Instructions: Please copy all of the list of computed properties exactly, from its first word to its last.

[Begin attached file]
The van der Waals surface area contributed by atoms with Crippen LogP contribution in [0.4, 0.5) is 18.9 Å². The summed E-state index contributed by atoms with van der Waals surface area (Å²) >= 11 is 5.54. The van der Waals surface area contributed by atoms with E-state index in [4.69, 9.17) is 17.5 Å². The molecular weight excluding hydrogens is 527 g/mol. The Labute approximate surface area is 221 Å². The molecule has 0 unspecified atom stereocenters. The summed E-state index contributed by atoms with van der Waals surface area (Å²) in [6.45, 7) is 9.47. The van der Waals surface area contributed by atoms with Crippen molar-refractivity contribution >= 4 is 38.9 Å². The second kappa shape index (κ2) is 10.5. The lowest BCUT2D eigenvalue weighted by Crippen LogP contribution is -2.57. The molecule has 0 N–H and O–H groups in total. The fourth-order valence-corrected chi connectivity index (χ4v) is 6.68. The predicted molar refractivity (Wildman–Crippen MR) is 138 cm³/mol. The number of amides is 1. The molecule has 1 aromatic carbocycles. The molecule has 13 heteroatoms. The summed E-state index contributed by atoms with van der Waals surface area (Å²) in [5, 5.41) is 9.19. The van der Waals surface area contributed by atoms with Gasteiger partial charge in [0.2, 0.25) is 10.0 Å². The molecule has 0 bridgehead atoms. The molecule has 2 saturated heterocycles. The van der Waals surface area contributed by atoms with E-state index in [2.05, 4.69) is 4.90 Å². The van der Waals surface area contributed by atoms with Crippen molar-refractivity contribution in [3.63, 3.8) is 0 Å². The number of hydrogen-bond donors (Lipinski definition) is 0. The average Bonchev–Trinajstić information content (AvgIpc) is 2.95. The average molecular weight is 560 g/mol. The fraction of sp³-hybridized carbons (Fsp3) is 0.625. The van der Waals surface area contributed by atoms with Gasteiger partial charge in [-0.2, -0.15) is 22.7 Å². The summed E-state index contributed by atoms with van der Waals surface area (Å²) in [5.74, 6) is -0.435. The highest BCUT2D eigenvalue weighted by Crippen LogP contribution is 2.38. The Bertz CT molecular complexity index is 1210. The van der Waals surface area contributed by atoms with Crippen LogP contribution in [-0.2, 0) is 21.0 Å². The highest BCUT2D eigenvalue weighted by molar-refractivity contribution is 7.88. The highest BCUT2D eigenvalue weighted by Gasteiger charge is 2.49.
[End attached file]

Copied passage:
The van der Waals surface area contributed by atoms with Crippen LogP contribution in [0.4, 0.5) is 18.9 Å². The summed E-state index contributed by atoms with van der Waals surface area (Å²) >= 11 is 5.54. The van der Waals surface area contributed by atoms with E-state index in [4.69, 9.17) is 17.5 Å². The molecular weight excluding hydrogens is 527 g/mol. The Labute approximate surface area is 221 Å². The molecule has 0 unspecified atom stereocenters. The summed E-state index contributed by atoms with van der Waals surface area (Å²) in [6.45, 7) is 9.47. The van der Waals surface area contributed by atoms with Crippen molar-refractivity contribution >= 4 is 38.9 Å². The second kappa shape index (κ2) is 10.5. The lowest BCUT2D eigenvalue weighted by Crippen LogP contribution is -2.57. The molecule has 0 N–H and O–H groups in total. The fourth-order valence-corrected chi connectivity index (χ4v) is 6.68. The predicted molar refractivity (Wildman–Crippen MR) is 138 cm³/mol. The number of amides is 1. The molecule has 1 aromatic carbocycles. The molecule has 13 heteroatoms. The summed E-state index contributed by atoms with van der Waals surface area (Å²) in [5, 5.41) is 9.19. The van der Waals surface area contributed by atoms with Gasteiger partial charge in [0.2, 0.25) is 10.0 Å². The molecule has 0 bridgehead atoms. The molecule has 2 saturated heterocycles. The van der Waals surface area contributed by atoms with E-state index in [2.05, 4.69) is 4.90 Å². The van der Waals surface area contributed by atoms with Crippen molar-refractivity contribution in [3.63, 3.8) is 0 Å². The number of hydrogen-bond donors (Lipinski definition) is 0. The average Bonchev–Trinajstić information content (AvgIpc) is 2.95. The average molecular weight is 560 g/mol. The fraction of sp³-hybridized carbons (Fsp3) is 0.625. The van der Waals surface area contributed by atoms with Gasteiger partial charge in [-0.2, -0.15) is 22.7 Å². The summed E-state index contributed by atoms with van der Waals surface area (Å²) in [5.74, 6) is -0.435. The highest BCUT2D eigenvalue weighted by Crippen LogP contribution is 2.38. The Bertz CT molecular complexity index is 1210. The van der Waals surface area contributed by atoms with Crippen LogP contribution in [-0.2, 0) is 21.0 Å². The highest BCUT2D eigenvalue weighted by molar-refractivity contribution is 7.88. The highest BCUT2D eigenvalue weighted by Gasteiger charge is 2.49.